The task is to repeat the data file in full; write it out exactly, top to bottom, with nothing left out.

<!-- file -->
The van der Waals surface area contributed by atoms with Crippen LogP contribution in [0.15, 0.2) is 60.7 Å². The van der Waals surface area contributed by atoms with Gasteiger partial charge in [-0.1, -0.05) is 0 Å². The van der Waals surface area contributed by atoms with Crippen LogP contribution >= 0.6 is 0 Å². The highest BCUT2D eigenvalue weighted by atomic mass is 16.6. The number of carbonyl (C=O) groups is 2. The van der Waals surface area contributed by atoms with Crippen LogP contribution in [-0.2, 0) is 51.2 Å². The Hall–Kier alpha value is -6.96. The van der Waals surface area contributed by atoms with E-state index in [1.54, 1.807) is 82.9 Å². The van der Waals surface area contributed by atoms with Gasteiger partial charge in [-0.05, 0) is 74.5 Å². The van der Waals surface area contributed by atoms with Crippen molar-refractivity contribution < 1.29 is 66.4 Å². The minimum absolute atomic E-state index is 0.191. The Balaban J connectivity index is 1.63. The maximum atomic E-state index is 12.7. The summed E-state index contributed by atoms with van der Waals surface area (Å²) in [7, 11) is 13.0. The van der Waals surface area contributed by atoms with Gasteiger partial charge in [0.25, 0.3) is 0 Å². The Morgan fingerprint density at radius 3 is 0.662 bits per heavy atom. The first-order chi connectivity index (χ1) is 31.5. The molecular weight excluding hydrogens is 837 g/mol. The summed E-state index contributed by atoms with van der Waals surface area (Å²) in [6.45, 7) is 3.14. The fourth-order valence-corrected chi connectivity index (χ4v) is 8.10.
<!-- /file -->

The van der Waals surface area contributed by atoms with Crippen LogP contribution in [0.15, 0.2) is 60.7 Å². The van der Waals surface area contributed by atoms with Gasteiger partial charge in [-0.1, -0.05) is 0 Å². The van der Waals surface area contributed by atoms with Crippen LogP contribution >= 0.6 is 0 Å². The highest BCUT2D eigenvalue weighted by atomic mass is 16.6. The number of carbonyl (C=O) groups is 2. The van der Waals surface area contributed by atoms with Crippen LogP contribution in [-0.2, 0) is 51.2 Å². The Hall–Kier alpha value is -6.96. The van der Waals surface area contributed by atoms with E-state index in [1.54, 1.807) is 82.9 Å². The van der Waals surface area contributed by atoms with Gasteiger partial charge in [-0.05, 0) is 74.5 Å². The van der Waals surface area contributed by atoms with Crippen molar-refractivity contribution < 1.29 is 66.4 Å². The minimum absolute atomic E-state index is 0.191. The Balaban J connectivity index is 1.63. The maximum atomic E-state index is 12.7. The summed E-state index contributed by atoms with van der Waals surface area (Å²) in [7, 11) is 13.0. The van der Waals surface area contributed by atoms with Gasteiger partial charge in [0.25, 0.3) is 0 Å². The Morgan fingerprint density at radius 3 is 0.662 bits per heavy atom. The first-order chi connectivity index (χ1) is 31.5. The molecular weight excluding hydrogens is 837 g/mol. The summed E-state index contributed by atoms with van der Waals surface area (Å²) in [6.45, 7) is 3.14. The fourth-order valence-corrected chi connectivity index (χ4v) is 8.10.